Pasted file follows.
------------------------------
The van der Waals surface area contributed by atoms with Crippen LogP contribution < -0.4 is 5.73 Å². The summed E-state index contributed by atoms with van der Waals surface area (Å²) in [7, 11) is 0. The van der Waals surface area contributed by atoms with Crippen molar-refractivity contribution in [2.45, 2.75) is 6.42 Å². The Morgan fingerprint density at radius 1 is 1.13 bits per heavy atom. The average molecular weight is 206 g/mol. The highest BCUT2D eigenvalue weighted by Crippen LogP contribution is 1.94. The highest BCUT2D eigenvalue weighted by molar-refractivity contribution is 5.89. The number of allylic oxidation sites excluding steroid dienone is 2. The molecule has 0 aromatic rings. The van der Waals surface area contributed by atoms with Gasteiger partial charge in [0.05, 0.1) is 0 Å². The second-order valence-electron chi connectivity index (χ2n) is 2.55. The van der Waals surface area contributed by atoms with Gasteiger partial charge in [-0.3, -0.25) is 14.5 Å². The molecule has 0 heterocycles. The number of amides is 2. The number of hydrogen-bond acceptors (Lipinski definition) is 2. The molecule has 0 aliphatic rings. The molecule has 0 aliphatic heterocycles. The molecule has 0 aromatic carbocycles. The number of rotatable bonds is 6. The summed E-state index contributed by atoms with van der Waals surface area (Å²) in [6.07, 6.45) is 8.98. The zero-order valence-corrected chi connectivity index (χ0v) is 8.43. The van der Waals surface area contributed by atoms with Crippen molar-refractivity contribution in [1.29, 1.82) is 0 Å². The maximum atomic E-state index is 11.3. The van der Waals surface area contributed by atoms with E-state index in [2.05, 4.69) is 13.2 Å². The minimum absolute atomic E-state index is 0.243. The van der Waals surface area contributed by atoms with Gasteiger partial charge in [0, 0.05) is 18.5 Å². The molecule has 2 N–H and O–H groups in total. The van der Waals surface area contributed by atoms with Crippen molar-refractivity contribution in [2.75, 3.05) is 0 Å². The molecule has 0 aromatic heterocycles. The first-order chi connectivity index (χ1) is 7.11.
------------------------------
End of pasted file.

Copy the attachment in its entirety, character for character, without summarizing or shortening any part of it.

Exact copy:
The van der Waals surface area contributed by atoms with Crippen LogP contribution < -0.4 is 5.73 Å². The summed E-state index contributed by atoms with van der Waals surface area (Å²) in [7, 11) is 0. The van der Waals surface area contributed by atoms with Crippen molar-refractivity contribution in [2.45, 2.75) is 6.42 Å². The Morgan fingerprint density at radius 1 is 1.13 bits per heavy atom. The average molecular weight is 206 g/mol. The highest BCUT2D eigenvalue weighted by Crippen LogP contribution is 1.94. The highest BCUT2D eigenvalue weighted by molar-refractivity contribution is 5.89. The number of allylic oxidation sites excluding steroid dienone is 2. The molecule has 0 aromatic rings. The van der Waals surface area contributed by atoms with Gasteiger partial charge in [0.05, 0.1) is 0 Å². The second-order valence-electron chi connectivity index (χ2n) is 2.55. The van der Waals surface area contributed by atoms with Gasteiger partial charge in [-0.3, -0.25) is 14.5 Å². The molecule has 0 heterocycles. The number of amides is 2. The number of hydrogen-bond acceptors (Lipinski definition) is 2. The molecule has 0 aliphatic rings. The molecule has 0 aliphatic heterocycles. The molecule has 0 aromatic carbocycles. The number of rotatable bonds is 6. The summed E-state index contributed by atoms with van der Waals surface area (Å²) in [6.07, 6.45) is 8.98. The zero-order valence-corrected chi connectivity index (χ0v) is 8.43. The van der Waals surface area contributed by atoms with Crippen molar-refractivity contribution in [1.29, 1.82) is 0 Å². The maximum atomic E-state index is 11.3. The van der Waals surface area contributed by atoms with E-state index in [2.05, 4.69) is 13.2 Å². The minimum absolute atomic E-state index is 0.243. The van der Waals surface area contributed by atoms with Gasteiger partial charge in [0, 0.05) is 18.5 Å². The molecule has 2 N–H and O–H groups in total. The van der Waals surface area contributed by atoms with Crippen molar-refractivity contribution in [2.75, 3.05) is 0 Å². The molecule has 0 aromatic heterocycles. The first-order chi connectivity index (χ1) is 7.11.